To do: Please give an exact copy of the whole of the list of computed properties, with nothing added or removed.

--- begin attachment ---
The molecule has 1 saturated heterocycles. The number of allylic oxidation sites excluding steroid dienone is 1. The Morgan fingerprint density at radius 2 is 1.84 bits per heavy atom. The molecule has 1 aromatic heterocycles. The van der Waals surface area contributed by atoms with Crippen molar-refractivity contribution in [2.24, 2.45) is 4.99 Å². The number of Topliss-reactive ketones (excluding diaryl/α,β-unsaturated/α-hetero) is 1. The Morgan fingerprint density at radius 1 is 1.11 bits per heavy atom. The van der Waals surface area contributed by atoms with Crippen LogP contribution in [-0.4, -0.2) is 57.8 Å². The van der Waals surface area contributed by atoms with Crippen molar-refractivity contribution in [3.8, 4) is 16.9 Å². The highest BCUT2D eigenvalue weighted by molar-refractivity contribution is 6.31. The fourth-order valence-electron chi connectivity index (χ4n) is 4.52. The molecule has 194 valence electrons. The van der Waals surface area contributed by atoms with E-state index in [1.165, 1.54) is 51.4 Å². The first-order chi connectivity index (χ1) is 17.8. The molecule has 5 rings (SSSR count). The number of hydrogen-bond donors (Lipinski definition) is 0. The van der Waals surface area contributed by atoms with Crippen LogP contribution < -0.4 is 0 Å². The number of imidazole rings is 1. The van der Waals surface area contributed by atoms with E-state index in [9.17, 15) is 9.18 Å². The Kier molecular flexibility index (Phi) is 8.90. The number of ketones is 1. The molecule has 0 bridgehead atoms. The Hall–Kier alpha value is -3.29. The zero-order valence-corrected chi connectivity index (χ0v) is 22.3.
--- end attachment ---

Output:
The molecule has 1 saturated heterocycles. The number of allylic oxidation sites excluding steroid dienone is 1. The Morgan fingerprint density at radius 2 is 1.84 bits per heavy atom. The molecule has 1 aromatic heterocycles. The van der Waals surface area contributed by atoms with Crippen molar-refractivity contribution in [2.24, 2.45) is 4.99 Å². The number of Topliss-reactive ketones (excluding diaryl/α,β-unsaturated/α-hetero) is 1. The Morgan fingerprint density at radius 1 is 1.11 bits per heavy atom. The van der Waals surface area contributed by atoms with Crippen LogP contribution in [-0.4, -0.2) is 57.8 Å². The van der Waals surface area contributed by atoms with Crippen molar-refractivity contribution in [3.8, 4) is 16.9 Å². The highest BCUT2D eigenvalue weighted by molar-refractivity contribution is 6.31. The fourth-order valence-electron chi connectivity index (χ4n) is 4.52. The molecule has 194 valence electrons. The van der Waals surface area contributed by atoms with E-state index in [1.165, 1.54) is 51.4 Å². The first-order chi connectivity index (χ1) is 17.8. The molecule has 5 rings (SSSR count). The number of hydrogen-bond donors (Lipinski definition) is 0. The van der Waals surface area contributed by atoms with Crippen LogP contribution < -0.4 is 0 Å². The number of imidazole rings is 1. The van der Waals surface area contributed by atoms with E-state index in [9.17, 15) is 9.18 Å². The Kier molecular flexibility index (Phi) is 8.90. The number of ketones is 1. The molecule has 0 bridgehead atoms. The Hall–Kier alpha value is -3.29. The zero-order valence-corrected chi connectivity index (χ0v) is 22.3.